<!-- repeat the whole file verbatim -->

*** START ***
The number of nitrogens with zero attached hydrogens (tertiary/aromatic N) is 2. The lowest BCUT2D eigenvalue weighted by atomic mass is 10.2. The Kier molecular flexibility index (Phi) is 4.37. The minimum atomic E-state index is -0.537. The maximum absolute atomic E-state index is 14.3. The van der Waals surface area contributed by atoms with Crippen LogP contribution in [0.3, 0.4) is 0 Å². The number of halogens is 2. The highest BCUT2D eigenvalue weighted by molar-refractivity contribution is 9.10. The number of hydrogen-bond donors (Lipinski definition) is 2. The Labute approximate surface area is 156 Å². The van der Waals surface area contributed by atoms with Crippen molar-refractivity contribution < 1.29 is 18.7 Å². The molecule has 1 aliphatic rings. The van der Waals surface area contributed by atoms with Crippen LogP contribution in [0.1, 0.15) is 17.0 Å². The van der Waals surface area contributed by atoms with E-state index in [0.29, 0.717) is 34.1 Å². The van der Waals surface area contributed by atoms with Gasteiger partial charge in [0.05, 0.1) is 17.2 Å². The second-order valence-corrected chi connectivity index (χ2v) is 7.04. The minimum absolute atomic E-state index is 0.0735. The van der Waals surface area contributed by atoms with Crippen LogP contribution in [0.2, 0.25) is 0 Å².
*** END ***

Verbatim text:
The number of nitrogens with zero attached hydrogens (tertiary/aromatic N) is 2. The lowest BCUT2D eigenvalue weighted by atomic mass is 10.2. The Kier molecular flexibility index (Phi) is 4.37. The minimum atomic E-state index is -0.537. The maximum absolute atomic E-state index is 14.3. The van der Waals surface area contributed by atoms with Crippen LogP contribution in [0.3, 0.4) is 0 Å². The number of halogens is 2. The highest BCUT2D eigenvalue weighted by molar-refractivity contribution is 9.10. The number of hydrogen-bond donors (Lipinski definition) is 2. The Labute approximate surface area is 156 Å². The van der Waals surface area contributed by atoms with Crippen molar-refractivity contribution < 1.29 is 18.7 Å². The molecule has 1 aliphatic rings. The van der Waals surface area contributed by atoms with Crippen LogP contribution in [0.1, 0.15) is 17.0 Å². The van der Waals surface area contributed by atoms with E-state index in [0.29, 0.717) is 34.1 Å². The van der Waals surface area contributed by atoms with Gasteiger partial charge in [0.05, 0.1) is 17.2 Å². The second-order valence-corrected chi connectivity index (χ2v) is 7.04. The minimum absolute atomic E-state index is 0.0735. The van der Waals surface area contributed by atoms with Crippen LogP contribution in [0.2, 0.25) is 0 Å².